• The Competency to Design High Performance Organizations: knowing the results of past experiments with organizational form in motivating and regulating work interactions so that reshaping strategy, processes, systems, and structures produces better results.
  • The Competency to Coach Business Leaders in the Dynamics of a Turnaround: knowing the organizational dynamics around change, the emotions that change brings out in people, and business leaders’ personalities so that your advice, coaching, and feedback will help make the turnaround a success.


Review the following table to glean a few more ideas of how you might add value to your leaders’ turnaround attempts.


Summary Table: What HR Professionals Do That Adds Value

What Business Leaders Do What HR Professionals Do
1.     Communicate a clear vision and strategy to pursue
  • Monitor industry, customers, and competitors to be able to discuss intelligently what future opportunities could be explored
  • Work with the leaders to articulate the vision and strategy
  • Coach leaders on ways to build understanding and commitment
2.     Lead by example
  • Build leaders’ awareness of how stakeholders view the leaders’ behaviors
  • Point out situations where leading by example is critical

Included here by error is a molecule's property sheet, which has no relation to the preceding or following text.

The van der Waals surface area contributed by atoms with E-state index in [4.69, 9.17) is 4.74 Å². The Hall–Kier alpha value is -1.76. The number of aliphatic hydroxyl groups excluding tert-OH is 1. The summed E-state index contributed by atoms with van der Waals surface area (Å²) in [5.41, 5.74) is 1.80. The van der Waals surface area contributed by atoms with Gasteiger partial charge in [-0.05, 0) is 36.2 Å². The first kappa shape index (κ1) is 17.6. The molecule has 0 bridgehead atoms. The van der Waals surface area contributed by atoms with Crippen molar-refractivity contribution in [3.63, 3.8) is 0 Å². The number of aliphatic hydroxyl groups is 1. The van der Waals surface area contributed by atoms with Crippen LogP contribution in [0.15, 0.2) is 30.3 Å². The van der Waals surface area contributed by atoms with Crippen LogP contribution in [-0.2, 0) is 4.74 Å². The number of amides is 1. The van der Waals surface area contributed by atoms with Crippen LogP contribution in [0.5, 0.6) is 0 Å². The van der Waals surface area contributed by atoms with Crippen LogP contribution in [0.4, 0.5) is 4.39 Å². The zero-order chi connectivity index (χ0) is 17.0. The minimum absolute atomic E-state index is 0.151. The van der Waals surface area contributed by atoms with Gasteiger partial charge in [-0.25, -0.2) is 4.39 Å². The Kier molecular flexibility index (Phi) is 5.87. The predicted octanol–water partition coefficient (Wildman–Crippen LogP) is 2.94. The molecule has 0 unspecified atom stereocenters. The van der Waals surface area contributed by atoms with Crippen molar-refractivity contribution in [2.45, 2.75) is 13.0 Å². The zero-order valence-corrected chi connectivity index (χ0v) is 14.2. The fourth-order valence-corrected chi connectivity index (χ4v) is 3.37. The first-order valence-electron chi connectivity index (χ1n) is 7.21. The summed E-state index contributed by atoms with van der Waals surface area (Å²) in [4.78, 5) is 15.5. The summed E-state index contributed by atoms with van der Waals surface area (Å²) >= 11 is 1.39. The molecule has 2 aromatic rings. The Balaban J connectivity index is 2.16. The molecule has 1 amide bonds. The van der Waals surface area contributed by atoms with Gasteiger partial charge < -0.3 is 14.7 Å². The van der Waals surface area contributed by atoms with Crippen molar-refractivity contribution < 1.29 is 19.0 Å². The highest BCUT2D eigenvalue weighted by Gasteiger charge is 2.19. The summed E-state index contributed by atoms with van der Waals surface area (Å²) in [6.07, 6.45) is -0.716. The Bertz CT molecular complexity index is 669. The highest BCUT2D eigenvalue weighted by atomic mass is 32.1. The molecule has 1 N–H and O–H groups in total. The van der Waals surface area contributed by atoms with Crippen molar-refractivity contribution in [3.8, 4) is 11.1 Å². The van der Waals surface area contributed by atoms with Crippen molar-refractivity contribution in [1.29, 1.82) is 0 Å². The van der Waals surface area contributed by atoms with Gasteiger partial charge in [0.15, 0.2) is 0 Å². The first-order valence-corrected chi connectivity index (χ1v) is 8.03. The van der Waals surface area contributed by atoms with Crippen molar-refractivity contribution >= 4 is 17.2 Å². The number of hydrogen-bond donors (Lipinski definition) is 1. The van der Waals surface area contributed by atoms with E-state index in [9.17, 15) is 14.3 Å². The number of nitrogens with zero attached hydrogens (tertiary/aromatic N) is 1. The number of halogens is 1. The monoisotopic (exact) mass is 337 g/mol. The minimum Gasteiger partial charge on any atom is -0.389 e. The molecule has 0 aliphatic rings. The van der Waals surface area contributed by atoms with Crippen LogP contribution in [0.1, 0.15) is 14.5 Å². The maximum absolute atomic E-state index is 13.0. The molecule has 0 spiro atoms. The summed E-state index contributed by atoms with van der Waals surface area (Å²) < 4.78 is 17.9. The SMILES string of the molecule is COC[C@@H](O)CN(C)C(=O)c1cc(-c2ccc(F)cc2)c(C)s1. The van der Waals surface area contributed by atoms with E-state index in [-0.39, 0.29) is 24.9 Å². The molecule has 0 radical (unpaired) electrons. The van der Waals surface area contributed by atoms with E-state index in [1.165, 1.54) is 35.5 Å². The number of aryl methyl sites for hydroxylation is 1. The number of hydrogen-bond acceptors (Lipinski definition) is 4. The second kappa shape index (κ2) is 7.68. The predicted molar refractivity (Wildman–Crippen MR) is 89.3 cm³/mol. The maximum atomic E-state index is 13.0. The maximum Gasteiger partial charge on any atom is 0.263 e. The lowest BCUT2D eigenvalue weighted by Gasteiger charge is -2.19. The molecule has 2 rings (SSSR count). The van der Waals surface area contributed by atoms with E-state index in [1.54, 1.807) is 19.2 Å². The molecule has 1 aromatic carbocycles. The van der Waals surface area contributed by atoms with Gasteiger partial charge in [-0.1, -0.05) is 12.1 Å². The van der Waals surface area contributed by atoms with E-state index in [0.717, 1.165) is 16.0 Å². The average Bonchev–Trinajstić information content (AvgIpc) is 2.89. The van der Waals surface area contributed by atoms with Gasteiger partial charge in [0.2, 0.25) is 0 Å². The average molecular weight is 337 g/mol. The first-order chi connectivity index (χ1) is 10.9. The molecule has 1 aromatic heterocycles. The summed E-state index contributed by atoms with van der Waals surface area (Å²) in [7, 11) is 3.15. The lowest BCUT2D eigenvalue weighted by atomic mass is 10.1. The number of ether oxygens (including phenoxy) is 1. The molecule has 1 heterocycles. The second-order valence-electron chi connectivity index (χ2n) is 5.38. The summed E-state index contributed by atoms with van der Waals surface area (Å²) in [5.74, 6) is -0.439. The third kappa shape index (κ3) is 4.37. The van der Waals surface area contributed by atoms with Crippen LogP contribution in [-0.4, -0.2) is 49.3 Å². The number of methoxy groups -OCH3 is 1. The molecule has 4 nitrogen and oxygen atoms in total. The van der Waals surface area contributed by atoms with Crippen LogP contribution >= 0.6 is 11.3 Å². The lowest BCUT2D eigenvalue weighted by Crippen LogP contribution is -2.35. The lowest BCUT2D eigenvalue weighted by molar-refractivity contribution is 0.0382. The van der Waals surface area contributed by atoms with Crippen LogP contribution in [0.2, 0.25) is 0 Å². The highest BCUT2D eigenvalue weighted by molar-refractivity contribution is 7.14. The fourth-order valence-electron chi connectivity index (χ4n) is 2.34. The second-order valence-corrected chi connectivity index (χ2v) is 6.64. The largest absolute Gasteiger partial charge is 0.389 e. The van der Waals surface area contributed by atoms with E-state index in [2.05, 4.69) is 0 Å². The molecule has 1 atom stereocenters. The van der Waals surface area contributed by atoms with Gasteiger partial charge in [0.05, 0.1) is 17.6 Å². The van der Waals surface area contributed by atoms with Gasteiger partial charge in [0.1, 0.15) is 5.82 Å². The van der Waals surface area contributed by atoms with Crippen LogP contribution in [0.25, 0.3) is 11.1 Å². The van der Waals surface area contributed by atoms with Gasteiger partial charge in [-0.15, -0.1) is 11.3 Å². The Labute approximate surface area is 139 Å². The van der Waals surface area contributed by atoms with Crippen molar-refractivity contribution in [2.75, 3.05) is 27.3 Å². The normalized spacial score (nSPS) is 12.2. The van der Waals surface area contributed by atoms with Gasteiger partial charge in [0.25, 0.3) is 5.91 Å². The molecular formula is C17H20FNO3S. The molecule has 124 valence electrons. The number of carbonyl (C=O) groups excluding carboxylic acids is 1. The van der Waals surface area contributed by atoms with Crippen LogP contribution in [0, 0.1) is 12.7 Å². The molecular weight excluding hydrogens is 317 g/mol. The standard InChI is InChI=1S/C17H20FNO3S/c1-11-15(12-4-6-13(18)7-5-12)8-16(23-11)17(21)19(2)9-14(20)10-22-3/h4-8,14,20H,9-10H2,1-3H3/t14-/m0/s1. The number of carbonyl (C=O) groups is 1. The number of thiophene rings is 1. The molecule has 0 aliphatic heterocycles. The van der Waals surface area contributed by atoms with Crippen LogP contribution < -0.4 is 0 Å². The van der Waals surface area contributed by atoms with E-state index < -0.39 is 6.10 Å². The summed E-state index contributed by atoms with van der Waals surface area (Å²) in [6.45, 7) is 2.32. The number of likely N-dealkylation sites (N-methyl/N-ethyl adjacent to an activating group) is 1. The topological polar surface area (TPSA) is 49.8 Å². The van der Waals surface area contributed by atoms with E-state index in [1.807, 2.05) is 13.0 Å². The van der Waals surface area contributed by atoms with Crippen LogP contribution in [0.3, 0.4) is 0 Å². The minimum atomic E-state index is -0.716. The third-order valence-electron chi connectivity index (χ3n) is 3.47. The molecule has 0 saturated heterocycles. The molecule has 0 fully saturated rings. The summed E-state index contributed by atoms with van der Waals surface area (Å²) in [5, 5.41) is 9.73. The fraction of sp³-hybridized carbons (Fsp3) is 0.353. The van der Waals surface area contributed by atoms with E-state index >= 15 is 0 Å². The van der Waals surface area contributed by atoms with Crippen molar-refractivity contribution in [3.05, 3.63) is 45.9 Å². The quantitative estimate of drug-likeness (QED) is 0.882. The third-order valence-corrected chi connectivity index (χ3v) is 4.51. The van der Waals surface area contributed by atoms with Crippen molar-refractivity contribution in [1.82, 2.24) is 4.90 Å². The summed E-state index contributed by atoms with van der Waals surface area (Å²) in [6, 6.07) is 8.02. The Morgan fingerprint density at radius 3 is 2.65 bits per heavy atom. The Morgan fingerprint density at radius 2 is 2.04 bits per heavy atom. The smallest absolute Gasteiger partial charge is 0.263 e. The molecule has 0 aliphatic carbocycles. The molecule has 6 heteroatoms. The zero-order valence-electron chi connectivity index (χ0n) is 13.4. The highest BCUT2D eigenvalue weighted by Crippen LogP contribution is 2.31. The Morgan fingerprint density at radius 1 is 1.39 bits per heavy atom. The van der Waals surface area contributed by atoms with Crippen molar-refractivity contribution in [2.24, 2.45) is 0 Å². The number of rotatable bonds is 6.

• Provide feedback on how well the leaders “walk the talk”
3.     Align organizational systems to fulfill the vision and strategy
  • Be up to date on organization design principles and available tools that may be used to fit everything together
  • Diagnose the whole system’s dynamics and root causes to understand precisely what helps or hinders the goals
  • Facilitate work sessions to align processes, structures, people development systems, and rewards with vision and strategy
4.     Connect emotionally with others
  • Gather feedback on how things are going via opinion surveys and discussion groups and share results with leaders
  • Organize discussion forums with customers, suppliers, employees, etc. so the leaders get first-hand feedback on how things are going
  • Point out critical incidents and coach leaders how to connect emotionally with others for positive outcomes
5.     Overcome obstacles
  • Coach leaders to understand first the realities and their root causes of the situation
  • Facilitate the creation of an implementation plan
  • Monitor the implementation until the turnaround is successful
6.     Celebrate success and inspire continuous improvement
  • Coach the leaders not to rest on their laurels, but to renew the entire process (1-6) as the evolving market dictates
  • As a facilitator, constantly ask groups, “What have we learned?” and “How can we improve?”
  • Stay in touch with what really motivates individuals and groups and help the leader connect these factors with continuous improvement initiatives




Leadership Value-driven Purpose People Processes Systems High Performance Culture